Any repetitious activity which is continuously accomplished with minimal forethought seems to be, as you say, a “simple” process for that person. However, one must acknowledge the fact that somewhere along that activity trail, an exclusive choice about commitment occurred. This often happens with zero conscious thought or effort – an unconscious decision made minus any input from the individual. Eventually, the person recognizes the progress and is so pleased with it that understanding when, why, or what transpired becomes unimportant. They just don’t want it to stop.

    Certainly, paddling around in the mind are seeds of desire planted by the person, possibly placed there at two years of age or, yesterday. When, why, or how the desire actually matures can’t be foreseen. But, desire is a two-sided coin of pro’s and con’s – the choices are indeed simple…yes, I will; no, I won’t.

    Take it to the bank – those two choices cover e-v-e-r-y-t-h-i-n-g! Pick one – dispense with all that extraneous, burdensome, vexatious garbage that surrounds the issue!

    Jayne, your post is enlightening, positive, a pathway for achievement. Easy reading for me so, had to have been well-written! A pleasure to see these thoughts in the light of day, an absolute plus for the rest of us. Thank you.

    By the way…I’m impressed with your choice of travel for vacation. It’s great!

    • Slug, you are so right about choices. And thank you for your kind words about being able to read my post. I pride myself on getting rid of the “extraneous” stuff.

  3. I write out of habit, passion, and for a living! I have no choice but to write daily and be very productive in my writing efforts. Although, my description or sense of productivity may be a bit off at times. Half written posts that are not work related takes away from my sense of productivity. So, it’s like I have not written at all.

  4. Thank Jayne
    As a struggling, abusively self-critical writer I love reading about the struggles of others. Not in a schadenfreude way, but in a spirit of shared resilience. Interesting about your 15 minute rule. I recently read about a Japanese precept which holds that committing 10 minutes daily to any activity can, in time, change your life. That could be something to hold onto if you ever fall a few minutes short of 15. A kind of Ten Minute Triumph:)

    Good luck! Hoping to read about your 20 minutes soon

    John. PS I’ve found an exercise theraband to be a big help when traveling, and DVD players or gyms are just a memory

    • I like that 10 minutes a day theory. I know from experience, that doing something for three weeks will create a habit. I have a hard time writing on the weekends, so maybe if I write for 10 minutes, I’ll get past my hump. Thanks for the comment.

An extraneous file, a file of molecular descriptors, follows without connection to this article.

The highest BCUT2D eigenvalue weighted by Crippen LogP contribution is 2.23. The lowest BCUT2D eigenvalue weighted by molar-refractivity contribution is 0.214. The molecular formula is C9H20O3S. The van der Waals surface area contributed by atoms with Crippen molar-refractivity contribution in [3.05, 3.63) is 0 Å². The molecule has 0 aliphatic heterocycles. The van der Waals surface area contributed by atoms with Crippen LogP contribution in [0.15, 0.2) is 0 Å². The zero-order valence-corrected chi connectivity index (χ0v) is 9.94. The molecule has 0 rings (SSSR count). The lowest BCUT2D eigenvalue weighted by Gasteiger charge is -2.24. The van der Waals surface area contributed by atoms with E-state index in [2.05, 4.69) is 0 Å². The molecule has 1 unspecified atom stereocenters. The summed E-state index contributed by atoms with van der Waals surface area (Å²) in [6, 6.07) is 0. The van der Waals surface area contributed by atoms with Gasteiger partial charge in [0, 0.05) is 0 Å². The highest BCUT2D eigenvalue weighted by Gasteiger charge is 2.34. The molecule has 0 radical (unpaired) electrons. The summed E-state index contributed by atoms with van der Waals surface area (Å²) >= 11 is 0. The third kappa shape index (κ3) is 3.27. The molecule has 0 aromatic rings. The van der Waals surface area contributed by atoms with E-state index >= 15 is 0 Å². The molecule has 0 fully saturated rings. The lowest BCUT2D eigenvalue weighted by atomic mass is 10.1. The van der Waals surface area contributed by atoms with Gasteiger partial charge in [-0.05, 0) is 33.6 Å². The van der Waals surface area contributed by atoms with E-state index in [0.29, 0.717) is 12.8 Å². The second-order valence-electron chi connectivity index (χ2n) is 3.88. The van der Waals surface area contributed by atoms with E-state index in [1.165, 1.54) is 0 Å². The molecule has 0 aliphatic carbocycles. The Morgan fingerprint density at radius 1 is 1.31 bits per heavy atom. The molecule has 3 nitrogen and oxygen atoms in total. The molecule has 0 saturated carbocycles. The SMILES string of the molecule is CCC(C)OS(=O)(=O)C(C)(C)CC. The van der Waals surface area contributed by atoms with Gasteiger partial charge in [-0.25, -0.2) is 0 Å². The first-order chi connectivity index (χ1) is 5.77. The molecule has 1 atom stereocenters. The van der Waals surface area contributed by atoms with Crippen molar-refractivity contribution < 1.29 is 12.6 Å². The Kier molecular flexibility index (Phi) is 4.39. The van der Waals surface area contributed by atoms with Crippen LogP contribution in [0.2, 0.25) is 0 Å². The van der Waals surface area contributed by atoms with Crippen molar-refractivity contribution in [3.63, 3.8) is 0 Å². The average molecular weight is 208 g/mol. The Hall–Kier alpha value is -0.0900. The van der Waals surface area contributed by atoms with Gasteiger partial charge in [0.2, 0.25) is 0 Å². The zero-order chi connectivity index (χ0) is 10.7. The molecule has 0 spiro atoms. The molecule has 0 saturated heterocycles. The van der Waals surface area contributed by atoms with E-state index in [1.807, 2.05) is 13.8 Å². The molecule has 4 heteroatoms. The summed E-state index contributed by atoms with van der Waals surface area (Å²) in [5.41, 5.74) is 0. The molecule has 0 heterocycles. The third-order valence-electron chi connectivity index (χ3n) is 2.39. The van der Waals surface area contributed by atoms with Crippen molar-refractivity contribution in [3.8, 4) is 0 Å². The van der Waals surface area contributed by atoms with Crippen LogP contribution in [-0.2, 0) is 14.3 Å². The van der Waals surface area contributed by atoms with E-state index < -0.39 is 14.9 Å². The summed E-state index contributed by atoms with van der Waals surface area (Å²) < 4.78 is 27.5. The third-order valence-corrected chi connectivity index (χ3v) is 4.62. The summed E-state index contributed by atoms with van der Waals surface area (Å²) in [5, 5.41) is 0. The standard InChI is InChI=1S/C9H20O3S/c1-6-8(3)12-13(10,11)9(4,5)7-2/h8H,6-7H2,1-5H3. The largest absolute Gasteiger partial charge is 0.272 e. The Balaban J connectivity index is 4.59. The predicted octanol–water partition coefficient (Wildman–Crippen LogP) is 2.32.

5. Jayne, I would have to say that, for me at least, writing is more fun than exercise (and I do exercise every day). I often find exercise helps me focus my writing, as I start to think about something I am writing and it helps me take it further that ever before, perhaps brings up something my subconscious has been thinking about and helps me write or rewrite that particular section. I am not one of those people who seek instant gratification, but I do enjoy the gratification of getting something published correctly.

    • I agree with you Peter. When I walk or jog, my mind functions better which gives birth to my ideas. I take little breaks from writing at times. I feel I create a picture in my minds eye. My hope it translates into a worthy post.

      • If I have a problem post I often review it in my mind when exercising, which causes me to come up with ideas.

    • Peter, I agree with the “getting something published.” That light at the end of the tunnel is what keeps me writing. I’m just glad that I don’t rely on my writing to eat. I’d starve.

  6. Jayne, thank you for this pep talk. I suffer from inconsistencies in my daily writing. I’m a gatherer of information, then let’s hit it and get down on paper. I do desire better writing habits. I confess, I need to work harder at it. Only thing stopping me are my own self inflicted distractions. Thank you for the encouragement and reminder.

    I’ll take this moment and applaud you for your due diligence on writing everyday.

  7. Hi, Jayne. I’m with you on this. There are things I do every day for my recovery. I realize I have to sustain these actions, or… (fill in the blanks, there’s multiple options, most of them, not good.) However, I don’t write a post daily. Oh, I jot a sentence, maybe a paragraph or two, find an image or quote to build upon, but not with the same resolve I apply to my recovery.

    I think you isolated part of this discrepancy. From your post, “We live in an instant gratification world which is not conducive to writers. To glean gratification from writing is a learned skill”, and therein lies the rub. I can get instant gratification from sharing with a client about the joys of recovery, or find peace in reflecting on my meditation for the day – writing, not always.

    Okay, I’ll take the challenge. Did you issue one? Anyway, I’ll commit to finding the same feelings of productivity or purpose and write consistently for 15-30 minutes daily. Stay tuned for an update. She smiles.

    • Marilyn, thanks so much for your input. I see you as a prolific writer and envy how much you publish, so I don’t think you need any help here. But, by all means take the challenge, and good luck.

  8. Jayne,
    This. Is. So. True. I feel myself saying “just do it” but when the time comes I don’t seem to be able to. For a while I got up early, just to write and I was so much more productive! I just need to make it a habit. Easier said than done, as you point out. So glad to know I am not the only one. 🙂

    • I find that the things I want to accomplish most need to be done the first thing in the morning. Writing comes right before I have to go to work. Thanks for the comment Michelle. Glad you could relate.